ALS, or amyotrophic lateral sclerosis, is a progressive neurodegenerative disease that affects nerve cells in the brain and the spinal cord. A-myo-trophic comes from the Greek language. "A" means no. "Myo" refers to muscle, and "Trophic" means nourishment – "No muscle nourishment." When a muscle has no nourishment, it "atrophies" or wastes away. Amyotrophic lateral sclerosis (ALS) is a group of rare neurological diseases that mainly involve the nerve cells (neurons) responsible for controlling voluntary muscle movement. Voluntary muscles produce movements like chewing, walking, and talking. The disease is progressive, meaning the symptoms get worse over time.
Amyotrophic lateral sclerosis (ALS), also known as Lou Gehrig's disease or motor neuron disease, is a progressive, degenerative disease that destroys the nerve cells that control voluntary muscle movement. These cells, called "motor neurons," run from the brain through the brainstem or spinal cord to muscles that control movement in the arms. On June 2, , baseball legend Lou Gehrig died of a disease that would come to be named after him. Today, about 6, people are diagnosed with the same disease each year. Amyotrophic lateral sclerosis (ALS), better known as Lou Gehrig’s disease, can be challenging to diagnose and even more difficult to live with or manage.. If you or a loved one are .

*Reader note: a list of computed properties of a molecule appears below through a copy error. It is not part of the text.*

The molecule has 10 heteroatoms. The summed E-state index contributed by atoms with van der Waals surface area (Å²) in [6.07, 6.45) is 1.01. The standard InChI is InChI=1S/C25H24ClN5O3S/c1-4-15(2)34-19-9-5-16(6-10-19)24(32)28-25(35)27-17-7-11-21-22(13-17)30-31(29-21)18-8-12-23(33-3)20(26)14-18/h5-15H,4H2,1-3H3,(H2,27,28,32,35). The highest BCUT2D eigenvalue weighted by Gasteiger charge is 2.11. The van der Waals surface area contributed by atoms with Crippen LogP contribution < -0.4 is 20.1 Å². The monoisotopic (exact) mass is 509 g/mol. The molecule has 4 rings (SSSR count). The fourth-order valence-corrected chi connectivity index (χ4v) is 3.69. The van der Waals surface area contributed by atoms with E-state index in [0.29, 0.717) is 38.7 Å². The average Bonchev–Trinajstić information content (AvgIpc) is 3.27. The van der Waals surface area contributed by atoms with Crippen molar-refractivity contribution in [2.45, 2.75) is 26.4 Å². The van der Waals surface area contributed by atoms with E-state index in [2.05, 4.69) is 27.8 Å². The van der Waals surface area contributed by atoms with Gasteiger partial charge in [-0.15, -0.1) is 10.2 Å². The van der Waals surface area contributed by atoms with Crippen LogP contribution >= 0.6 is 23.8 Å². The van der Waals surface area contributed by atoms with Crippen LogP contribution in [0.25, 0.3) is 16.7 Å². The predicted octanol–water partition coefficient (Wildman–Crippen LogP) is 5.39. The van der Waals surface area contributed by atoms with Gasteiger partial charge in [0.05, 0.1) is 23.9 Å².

ALS is a progressive disease, which means it gets worse over time. It affects nerves in your brain and spinal cord that control your muscles. As your muscles get weaker, it gets harder for you to. ALS can happen to anybody with no clearly associated risk factors. Only 10 percent of ALS cases are genetic or based on gene mutation. Most people die from respiratory failure caused by ALS approximately years from the onset of symptoms. Nevertheless, there are those who manage to live 15 years or more. 3. They need your help.